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Pediatric case of acute right-sided abdominal pain: diagnosis is not always appendicitis

Authors Elgharbawy F, Salameh K, Al Rayes T, Abdelgadir IS

Received 27 January 2017

Accepted for publication 24 April 2017

Published 8 June 2017 Volume 2017:8 Pages 69—71


Checked for plagiarism Yes

Review by Single-blind

Peer reviewers approved by Dr Amy Norman

Peer reviewer comments 3

Editor who approved publication: Dr Roosy Aulakh

Fawzia Elgharbawy,1 Khalil Salameh,1 Talal Al Rayes,2 Ibtihal S Abdelgadir3

1Pediatrics Division, Al Wakra Hospital, 2Hamad Medical Corporation, 3Sidra Medical and Research Centre, Doha, Qatar

Abstract: Omental infarction (OI) is a rare cause of acute abdominal pain occurring in 0.1% of children, which is typically diagnosed during surgery for suspected appendicitis. We present the case of a 7-year-old Pakistani girl. She presented with acute, severe, progressive, right-sided abdominal pain, which was present for 12 hours before presentation. No constitutional symptoms such as fever, anorexia, nausea or vomiting were present. Clinical examination revealed an adequately growing child following the 50th centile. She had severe generalized abdominal tenderness with rebound tenderness and guarding, mainly on the right lower abdominal quadrant, with all other system examinations normal. She had mildly increased inflammatory markers, and her initial abdominal ultrasound scan result was within normal limits. She had laparoscopic surgery following a diagnosis of suspected acute appendicitis; however, an intraoperative diagnosis of OI was made. This was later confirmed by histopathology. This case report highlights the importance of including OI in the differential diagnosis list of acute abdominal pain in children, in addition to the importance of computed tomography (CT) as the gold standard tool to aid diagnosis. In the presence of typical symptoms and signs of OI, a CT scan can assist and guide the management of similar cases. This course of action is suggested for the reason that OI typically runs a self-limited course and conservative care may be the most appropriate recommended course of action. Consequently, unnecessary operations could be avoided due to the diagnosis confirmation of studying images.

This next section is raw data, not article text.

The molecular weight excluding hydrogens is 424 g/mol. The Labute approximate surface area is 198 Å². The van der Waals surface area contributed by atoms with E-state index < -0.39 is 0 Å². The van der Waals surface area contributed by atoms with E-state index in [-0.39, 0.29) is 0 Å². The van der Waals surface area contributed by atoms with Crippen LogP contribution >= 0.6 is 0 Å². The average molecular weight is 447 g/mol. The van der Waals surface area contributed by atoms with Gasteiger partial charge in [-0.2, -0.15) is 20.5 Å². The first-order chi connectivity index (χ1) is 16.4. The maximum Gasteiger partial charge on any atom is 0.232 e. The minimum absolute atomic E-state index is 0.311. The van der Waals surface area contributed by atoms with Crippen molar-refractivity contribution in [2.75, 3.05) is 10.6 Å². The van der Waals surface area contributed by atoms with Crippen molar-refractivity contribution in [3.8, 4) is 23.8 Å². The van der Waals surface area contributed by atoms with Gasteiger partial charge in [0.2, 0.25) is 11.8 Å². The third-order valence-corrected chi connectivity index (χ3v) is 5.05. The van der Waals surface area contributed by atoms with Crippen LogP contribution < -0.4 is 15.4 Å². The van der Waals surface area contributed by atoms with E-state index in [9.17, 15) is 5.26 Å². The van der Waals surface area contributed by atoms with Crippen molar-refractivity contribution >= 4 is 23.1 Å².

Keywords: omentum, infarction, abdominal pain, child


Omentum is a fat-laden peritoneal fold located just anterior to the transverse colon, where progressive perivascular fat deposition and extension occur throughout childhood, and it is anatomically divided into the greater and lesser omentum.1,2

Omental infarction (OI) is an uncommon cause of acute abdominal pain occurring in ~0.1% of children who undergo laparotomy for suspected appendicitis.1,3,4 It can cause acute abdominal pain in several different locations.5 Multiple etiological factors have been associated with OI. Here, we report a clinical case of OI who was diagnosed during laparoscopic surgery for suspected appendicitis and who was successfully managed.

Case report

A 7-year-old girl was presented to the pediatric emergency department with a sudden onset of progressive abdominal pain lasting for 12 hours prior to presentation. No fever, nausea or vomiting was present, and normal bowel habits were determined. No urinary symptoms were present, and there were no recurrent abdominal pain.

The pain was located more to the right iliac fossa and was associated with tenderness, rebound tenderness and guarding. She was adequately growing in accordance to the 50th centile for weight and height.

Laboratory findings included leukocytosis (white blood cell count of 15.4 × 109/L with 76.5% neutrophils) and an elevated C-reactive protein level (24 mg/L).

Considering the differential acute abdominal pain, an abdominal ultrasound (US) was requested and was reported as normal.